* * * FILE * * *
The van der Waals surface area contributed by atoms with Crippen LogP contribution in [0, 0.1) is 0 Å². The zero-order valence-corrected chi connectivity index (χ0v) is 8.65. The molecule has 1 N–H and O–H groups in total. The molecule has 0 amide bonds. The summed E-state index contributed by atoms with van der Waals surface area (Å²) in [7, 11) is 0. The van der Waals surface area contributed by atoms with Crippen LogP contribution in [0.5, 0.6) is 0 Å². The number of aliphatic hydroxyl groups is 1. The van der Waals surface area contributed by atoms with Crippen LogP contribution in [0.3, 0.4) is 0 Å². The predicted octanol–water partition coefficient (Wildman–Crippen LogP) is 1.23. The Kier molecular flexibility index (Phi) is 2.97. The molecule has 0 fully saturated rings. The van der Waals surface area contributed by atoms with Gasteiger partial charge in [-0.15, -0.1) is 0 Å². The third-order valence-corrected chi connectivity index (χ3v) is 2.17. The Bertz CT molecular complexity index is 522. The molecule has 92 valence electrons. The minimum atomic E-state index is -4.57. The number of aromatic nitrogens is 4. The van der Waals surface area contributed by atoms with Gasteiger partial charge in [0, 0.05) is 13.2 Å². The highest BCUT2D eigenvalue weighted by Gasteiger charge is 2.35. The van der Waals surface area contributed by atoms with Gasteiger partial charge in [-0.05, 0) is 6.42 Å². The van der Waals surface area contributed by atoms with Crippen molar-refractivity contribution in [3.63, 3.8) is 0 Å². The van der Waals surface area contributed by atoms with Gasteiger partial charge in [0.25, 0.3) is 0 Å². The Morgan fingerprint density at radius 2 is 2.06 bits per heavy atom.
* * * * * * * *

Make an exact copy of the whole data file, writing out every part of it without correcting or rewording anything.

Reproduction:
The van der Waals surface area contributed by atoms with Crippen LogP contribution in [0, 0.1) is 0 Å². The zero-order valence-corrected chi connectivity index (χ0v) is 8.65. The molecule has 1 N–H and O–H groups in total. The molecule has 0 amide bonds. The summed E-state index contributed by atoms with van der Waals surface area (Å²) in [7, 11) is 0. The van der Waals surface area contributed by atoms with Crippen LogP contribution in [0.5, 0.6) is 0 Å². The number of aliphatic hydroxyl groups is 1. The van der Waals surface area contributed by atoms with Crippen LogP contribution in [0.3, 0.4) is 0 Å². The predicted octanol–water partition coefficient (Wildman–Crippen LogP) is 1.23. The Kier molecular flexibility index (Phi) is 2.97. The molecule has 0 fully saturated rings. The van der Waals surface area contributed by atoms with Gasteiger partial charge in [-0.15, -0.1) is 0 Å². The third-order valence-corrected chi connectivity index (χ3v) is 2.17. The Bertz CT molecular complexity index is 522. The molecule has 92 valence electrons. The minimum atomic E-state index is -4.57. The number of aromatic nitrogens is 4. The van der Waals surface area contributed by atoms with Gasteiger partial charge in [0, 0.05) is 13.2 Å². The highest BCUT2D eigenvalue weighted by Gasteiger charge is 2.35. The van der Waals surface area contributed by atoms with Gasteiger partial charge in [-0.05, 0) is 6.42 Å². The van der Waals surface area contributed by atoms with Crippen molar-refractivity contribution in [3.63, 3.8) is 0 Å². The van der Waals surface area contributed by atoms with Gasteiger partial charge in [0.25, 0.3) is 0 Å². The Morgan fingerprint density at radius 2 is 2.06 bits per heavy atom.